Europe based think- tanks are busy nowadays figuring out how Turkey's relations with the EU will proceed after the elections. I am doubtful whether any of them are discussing such extreme case scenarios at their brainstorming meetings. At least those that I participated in – one in Istanbul and one in Brussels in the course of the last 10 days – were not as creative as the Washington based Hudson Institute, which was in the spotlight lately for having talked about the consequences of a scenario based on the assassination of the head of the Turkish Constitutional Court and an explosion killing 50 people in Turkey, followed by a cross-border military operation into northern Iraq.
Obviously, no one has a rosy picture when looking at the future of Turkey-EU relations. For some, it's time to think about worst-case scenarios. For others, the situation is “critical but not hopeless.” And then there is another group who believes there have always been ups and downs and yet another “down the hill” course awaits Turkey to be followed hopefully by an “uphill course.”
One thing is for certain. For the accession process to proceed, something has to be done about Turkey's negative image in Europe. Everyone agrees there is a need for an efficient communication strategy.
Simon Anholt is an independent government advisor. He explained how it is difficult to change prejudices, especially, of ordinary people who do not try to find out the truth about a specific country in contrast to the elites – decision makers, diplomats, journalists, investors – whose job is to know about the man on the street, who in contrast to the elites, are looking for the information.
According to Anholt, who spoke at a meeting organized by the Center for European Reform last week in Brussels, one of the best ways to unseat people's prejudice is to do something “phenomenal.” “Sometime a single event can unblock deeply rooted opinions,” said Anholt.
A similar view was expressed during a brainstorming meeting in Istanbul. Shock therapy was proposed to revive Turkish-EU relations. Whether you call it shock therapy or a surprise initiative, the first possible steps that come to mind are, withdrawal of Turkish soldiers from Cyprus or opening the border with Armenia. However, in the existing conjecture, such steps will be seen as acts of desperation that will reiterate the belief for those who believe that Turkey can do anything just to kick start relations.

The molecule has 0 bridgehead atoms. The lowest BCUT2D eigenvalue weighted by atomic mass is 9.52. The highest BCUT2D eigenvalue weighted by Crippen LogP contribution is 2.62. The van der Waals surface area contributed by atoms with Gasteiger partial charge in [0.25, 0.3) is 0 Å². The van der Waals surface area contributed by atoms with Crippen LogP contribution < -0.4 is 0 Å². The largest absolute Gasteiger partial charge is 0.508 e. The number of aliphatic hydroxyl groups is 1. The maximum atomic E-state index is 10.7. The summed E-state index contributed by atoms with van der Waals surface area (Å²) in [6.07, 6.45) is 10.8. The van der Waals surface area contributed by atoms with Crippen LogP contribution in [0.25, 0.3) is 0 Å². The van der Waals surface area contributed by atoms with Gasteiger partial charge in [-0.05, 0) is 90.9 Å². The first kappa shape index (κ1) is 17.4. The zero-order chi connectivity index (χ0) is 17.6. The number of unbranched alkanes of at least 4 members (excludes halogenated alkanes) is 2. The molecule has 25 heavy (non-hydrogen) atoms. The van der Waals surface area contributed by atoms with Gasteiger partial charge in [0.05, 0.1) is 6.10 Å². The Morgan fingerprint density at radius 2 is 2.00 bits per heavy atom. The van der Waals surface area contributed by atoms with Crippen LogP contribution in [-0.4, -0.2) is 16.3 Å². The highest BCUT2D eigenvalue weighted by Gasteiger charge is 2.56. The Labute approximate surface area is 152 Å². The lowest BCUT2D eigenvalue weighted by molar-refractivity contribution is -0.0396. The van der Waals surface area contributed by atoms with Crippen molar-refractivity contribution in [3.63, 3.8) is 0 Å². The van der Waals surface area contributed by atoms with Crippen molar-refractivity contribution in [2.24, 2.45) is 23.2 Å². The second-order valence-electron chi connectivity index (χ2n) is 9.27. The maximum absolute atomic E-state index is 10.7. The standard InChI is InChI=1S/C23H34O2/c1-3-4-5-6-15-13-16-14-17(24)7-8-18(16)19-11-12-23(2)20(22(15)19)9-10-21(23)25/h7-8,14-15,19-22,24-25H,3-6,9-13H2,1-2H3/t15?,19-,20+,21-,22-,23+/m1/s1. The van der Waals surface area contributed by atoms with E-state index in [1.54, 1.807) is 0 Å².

Furthermore, it will bear no result. Nor Sarkozy, neither his allies in Germany, Austria, the Netherlands and now in Belgium will not change their negative stance on Turkey's accession because of Cyprus or Armenia. For one simple reason: the man on the streets of Europe is indifferent to whether Turkey keeps soldiers in Cyprus or has no diplomatic ties with Armenia.
The enlargement fatigue is still huge. No one wants to hear about enlargement. Hence it will be rather counterproductive at this stage to engage in a big, high profile and flamboyant campaign to explain why Turkey should enter the EU.
I would rather opt for the Skoda model, as one of the participants in the Brussels meeting suggested. “Continue working on the product,” said a participant from the Open Society Institute, “Like Skoda, do re-branding, improve the product.”
While working on improving the national brand, Turkey could also undertake a low profile communication strategy. The one targeting the ordinary people should not be directly based on the merits of Turkish accession but simply on Turkish culture or economy. As far as the elites or opinion makers are concerned, an initiative could be undertaken similar to the one in 2004 when a group of prominent European political figures such as the ex Finnish President Matti Ahtisaari, toured European capitals to lobby for Turkey.
We should let Europeans get over the shock of enlargement. Right now they cannot tolerate another one.
Last Mod: 27 Haziran 2007, 12:34